GALENIECE: A CONCEPT OF SEXUAL IMMORALITYyāda occurs 943 times in the Old Testament, while only 12 times does it mean“to have intercourse with” someone. In other occurrences it is translated as “getacquainted with” or “have knowledge of.” Bailey explains that intercourse, as ameans to personal knowledge, depends on more than copulation.15 Thus, thatnarrative of Sodom could not fit the sexual implications of the word yāda .Bailey also argues that the rest of the Old Testament in no place suggeststhat the sin of Sodom was homosexuality. Instead, he presents that Isaiah (1:1017, 3:8-9), Jeremiah (23:12-14), and Ezekiel (16:48-50) speak of such sins ashypocrisy, social injustice, adultery, general wickedness, arrogance, greed, andindifference to the poor and in no place of homosexuality. He concludes thatimposing homosexuality on Sodom’s story derived later as a Christian traditionfrom apocryphal Jewish sources.16Bailey’s arguments regarding the sin of Sodom may convince only a personwho does not know the Scriptures very well. To his first argument about theword yāda is a very strong counterargument. Of the 12 times this word occursin Genesis, 10 times it means “to have intercourse with” someone and, by theway, once in the current passage. It tells about Lot’s offering of his two virgindaughters who had not yāda a man (Gen 19:8). It would be an absurd gesture tomake such an offer if Sodomites wanted only a social knowledge of Lot’sguests.Ukleja points out that “In narrative literature of this sort it would be veryunlikely to use one verb with two different meanings so close together unless theauthor made the difference quite obvious. In both verses 5 and 8 yāda should betranslated ‘to have sexual intercourse with.’ The context does not lend itself toany other credible interpretation.”17When Bailey presents the sins of Sodom taken from the Prophets, he doesthis only partially. For the prophet Ezekiel writes, “they were haughty andcommitted abomination” before the Lord (16:50). Kittel’s Hebrew Bible usesfour separate words for abomination. The word used in this passage has thethought of inherent repulsiveness to God in whatever act the word is referring to.Also, this particular word for abomination, toevah, is found in Leviticus (18:22,26, 27, 29, 30; 20:13) in the command to abstain from lying with a man as witha woman.18 This word comes from the root meaning “to hate” or “abhor” andtherefore it is something that is hated by God and is detestable.19If Scripture is compared with itself, one can see that the Apostle Peter explains the sexual nature of Sodom’s abomination. He writes, “turning the cities15P. Michael Ukleja, “Homosexuality and the Old Testament,” Bibliotheca Sacra 140/557(July-September 1983): 259-266.16John Stott, Same-Sex Partnerships? (Grand Rapids: 1998), 21.17Ukleja, “Homosexuality and the Old Testament,” 262.18Ukleja, “A Theological Critique of the Contemporary Homosexual Movement,” 149.19See Proverbs 6:16; 11:1; also, Walter C. Kaiser, Jr., Toward Old Testament Ethics (GrandRapids: Zondervan, 1991), 196.133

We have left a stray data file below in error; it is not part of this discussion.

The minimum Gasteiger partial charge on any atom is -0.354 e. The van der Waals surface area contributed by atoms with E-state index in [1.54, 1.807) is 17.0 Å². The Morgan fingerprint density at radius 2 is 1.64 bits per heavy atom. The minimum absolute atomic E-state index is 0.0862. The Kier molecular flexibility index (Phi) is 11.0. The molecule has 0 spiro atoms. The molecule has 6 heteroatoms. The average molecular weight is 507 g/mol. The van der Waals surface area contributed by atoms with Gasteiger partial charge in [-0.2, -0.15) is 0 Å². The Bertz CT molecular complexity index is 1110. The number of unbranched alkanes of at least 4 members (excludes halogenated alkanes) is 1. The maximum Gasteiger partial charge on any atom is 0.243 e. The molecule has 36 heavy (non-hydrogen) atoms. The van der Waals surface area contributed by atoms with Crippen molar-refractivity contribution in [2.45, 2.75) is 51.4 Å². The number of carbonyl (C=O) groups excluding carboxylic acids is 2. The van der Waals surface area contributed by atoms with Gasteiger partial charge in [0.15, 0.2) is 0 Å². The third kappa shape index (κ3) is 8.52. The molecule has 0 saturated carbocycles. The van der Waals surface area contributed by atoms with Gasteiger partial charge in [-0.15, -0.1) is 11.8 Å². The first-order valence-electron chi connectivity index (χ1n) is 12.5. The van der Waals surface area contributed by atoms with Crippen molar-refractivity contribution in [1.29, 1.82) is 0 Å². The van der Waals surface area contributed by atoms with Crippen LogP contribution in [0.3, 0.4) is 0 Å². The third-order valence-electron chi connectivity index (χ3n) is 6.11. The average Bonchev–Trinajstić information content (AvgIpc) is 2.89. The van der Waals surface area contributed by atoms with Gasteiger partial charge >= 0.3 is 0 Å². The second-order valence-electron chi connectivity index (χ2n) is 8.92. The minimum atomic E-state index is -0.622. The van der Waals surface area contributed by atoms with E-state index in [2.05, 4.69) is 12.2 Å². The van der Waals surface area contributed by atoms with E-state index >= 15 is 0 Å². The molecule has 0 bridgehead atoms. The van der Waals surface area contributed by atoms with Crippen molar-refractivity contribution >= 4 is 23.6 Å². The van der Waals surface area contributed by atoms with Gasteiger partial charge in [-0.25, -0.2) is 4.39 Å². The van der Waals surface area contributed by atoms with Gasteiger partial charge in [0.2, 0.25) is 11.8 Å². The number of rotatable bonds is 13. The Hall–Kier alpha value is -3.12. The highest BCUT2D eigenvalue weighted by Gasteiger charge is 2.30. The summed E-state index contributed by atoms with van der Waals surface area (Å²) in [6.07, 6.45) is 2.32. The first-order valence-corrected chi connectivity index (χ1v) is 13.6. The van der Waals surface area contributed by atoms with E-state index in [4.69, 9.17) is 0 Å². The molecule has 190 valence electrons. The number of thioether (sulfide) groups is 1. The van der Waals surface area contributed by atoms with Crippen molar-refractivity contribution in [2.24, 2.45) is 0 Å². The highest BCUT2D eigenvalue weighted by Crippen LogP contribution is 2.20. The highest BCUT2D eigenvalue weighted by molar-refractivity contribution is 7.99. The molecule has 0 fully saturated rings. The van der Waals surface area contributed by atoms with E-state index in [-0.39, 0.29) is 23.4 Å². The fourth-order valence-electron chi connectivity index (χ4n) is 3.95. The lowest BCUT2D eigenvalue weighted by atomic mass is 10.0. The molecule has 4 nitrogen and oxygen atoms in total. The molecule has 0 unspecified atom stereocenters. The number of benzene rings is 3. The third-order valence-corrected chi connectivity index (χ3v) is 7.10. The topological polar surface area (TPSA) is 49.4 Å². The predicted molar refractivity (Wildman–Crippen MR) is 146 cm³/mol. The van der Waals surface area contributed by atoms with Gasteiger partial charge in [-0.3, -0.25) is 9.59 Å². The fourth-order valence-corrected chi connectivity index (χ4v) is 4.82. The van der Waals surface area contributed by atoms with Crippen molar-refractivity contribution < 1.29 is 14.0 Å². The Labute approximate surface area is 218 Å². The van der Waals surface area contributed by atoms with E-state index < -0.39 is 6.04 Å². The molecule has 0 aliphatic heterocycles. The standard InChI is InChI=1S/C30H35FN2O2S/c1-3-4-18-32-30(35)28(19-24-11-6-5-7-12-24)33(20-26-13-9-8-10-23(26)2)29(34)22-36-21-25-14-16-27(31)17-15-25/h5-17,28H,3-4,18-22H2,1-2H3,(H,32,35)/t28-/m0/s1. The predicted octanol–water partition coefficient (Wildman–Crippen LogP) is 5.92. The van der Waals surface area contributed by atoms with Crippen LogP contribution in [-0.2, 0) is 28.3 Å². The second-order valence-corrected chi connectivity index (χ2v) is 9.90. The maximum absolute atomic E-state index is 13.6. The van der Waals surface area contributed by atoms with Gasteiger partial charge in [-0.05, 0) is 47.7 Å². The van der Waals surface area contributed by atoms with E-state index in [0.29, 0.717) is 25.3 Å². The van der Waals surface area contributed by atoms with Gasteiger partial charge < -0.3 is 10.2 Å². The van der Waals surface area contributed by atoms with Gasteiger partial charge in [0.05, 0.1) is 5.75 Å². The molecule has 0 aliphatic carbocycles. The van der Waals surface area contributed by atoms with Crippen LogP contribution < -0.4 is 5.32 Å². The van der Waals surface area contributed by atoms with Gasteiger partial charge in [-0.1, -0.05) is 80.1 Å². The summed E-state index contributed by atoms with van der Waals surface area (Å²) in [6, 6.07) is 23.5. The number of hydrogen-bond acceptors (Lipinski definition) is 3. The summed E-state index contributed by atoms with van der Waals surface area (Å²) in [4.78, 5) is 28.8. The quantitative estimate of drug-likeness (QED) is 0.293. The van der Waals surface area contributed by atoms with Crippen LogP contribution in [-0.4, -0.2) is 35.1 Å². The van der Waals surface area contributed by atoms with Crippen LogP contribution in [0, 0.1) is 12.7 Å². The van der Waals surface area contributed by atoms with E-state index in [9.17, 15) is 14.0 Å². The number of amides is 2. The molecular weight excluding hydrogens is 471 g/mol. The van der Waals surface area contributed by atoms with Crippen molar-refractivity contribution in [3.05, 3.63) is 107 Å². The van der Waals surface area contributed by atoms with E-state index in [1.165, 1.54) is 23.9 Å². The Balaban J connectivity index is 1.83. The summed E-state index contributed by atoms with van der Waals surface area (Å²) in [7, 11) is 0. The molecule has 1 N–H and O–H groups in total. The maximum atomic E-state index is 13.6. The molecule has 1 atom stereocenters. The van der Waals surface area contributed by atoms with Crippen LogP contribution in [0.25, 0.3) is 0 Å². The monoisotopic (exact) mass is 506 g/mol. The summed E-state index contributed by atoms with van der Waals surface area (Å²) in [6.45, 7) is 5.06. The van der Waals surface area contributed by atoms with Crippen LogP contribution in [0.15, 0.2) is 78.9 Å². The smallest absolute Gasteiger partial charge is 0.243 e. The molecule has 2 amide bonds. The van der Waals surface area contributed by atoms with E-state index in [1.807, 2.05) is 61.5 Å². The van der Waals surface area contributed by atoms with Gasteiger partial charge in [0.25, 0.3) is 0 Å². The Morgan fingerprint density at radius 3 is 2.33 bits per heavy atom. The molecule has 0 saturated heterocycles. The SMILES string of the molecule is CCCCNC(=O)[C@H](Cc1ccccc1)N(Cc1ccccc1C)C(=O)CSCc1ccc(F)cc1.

JOURNAL OF THE ADVENTIST THEOLOGICAL SOCIETYof Sodom and Gomorrah into ashes, condemned them to destruction, makingthem an example to those who afterward would live ungodly and deliveredrighteous Lot, who was oppressed by the filthy20 conduct of the wicked” (2 Pet2:6, 7). Jude adds, “as Sodom and Gomorrah, and the cities around them in asimilar manner to these, having given themselves over to sexual immorality andgone after strange flesh” (v. 7).In addition to these biblical texts, Thomas Schmidt points out general homosexual acts of Sodom taken from early literature:The second-century BC Testament of the Twelve Patriarchs labelsthe Sodomites “sexually promiscuous” (Testimony of Benjamin 9:1)and refers to “Sodom, which departed from the order of nature” (Testament of Nephtali 3:4). From the same time period, Jubilees specifies that the Sodomites were “polluting themselves and fornicating intheir flesh” (16:5, compare 20:5-6). Both Philo and Josephus plainlyname same-sex relations as the characteristic view of Sodom.21Without any doubt, Sodomites were guilty of many sins and homosexualitywas one of them, and probably it was the main reason why this city was severelypunished and fully destroyed by fire, which, by the way, serves as a prototype ofthe final destruction of the wicked.Holiness Code. The two following texts in Leviticus belong to the HolinessCode: “You shall not lie with a male as with a woman. It is an abomination”(Lev 18:22); “If a man lies with a male as he lies with a woman, both of themhave committed an abomination. They shall surely be put to death. Their bloodshall be upon them” (Lev 20:13). These biblical verses are set in the context ofGod’s judgment upon sexual misdemeanors and are an expansion of the God’sholy law.The Canaanites’ idolatrous practices were on the verge of being spreadamong the Israelites. God, through Moses, had to build walls of protection toprevent His people from idolatry with all its violent and vicious practices.Throughout these two chapters God strictly forbids temple prostitution, wherehomosexuality is one of the crimes. But is this only one side of such a stronghomosexual prohibition? According to some scholars it is. For example, Blairwrites,20The Greek term of the word filthy is aselgeia, which basically means living without anymoral restraint, lustful indulgence, especially indecent and outrageous sexual behavior, flagrantimmorality. See also Rom 13:13.21Thomas E. Schmidt, Straight and Narrow? Compassion and Clarity in the Homosexual Debate (Downers Grove: InterVarsity, 1995), quoted in Joe Dallas, A Strong Delusion: Confronting the“Gay Christian” Movement (Eugene: Harvest House, 1996), 190-191.134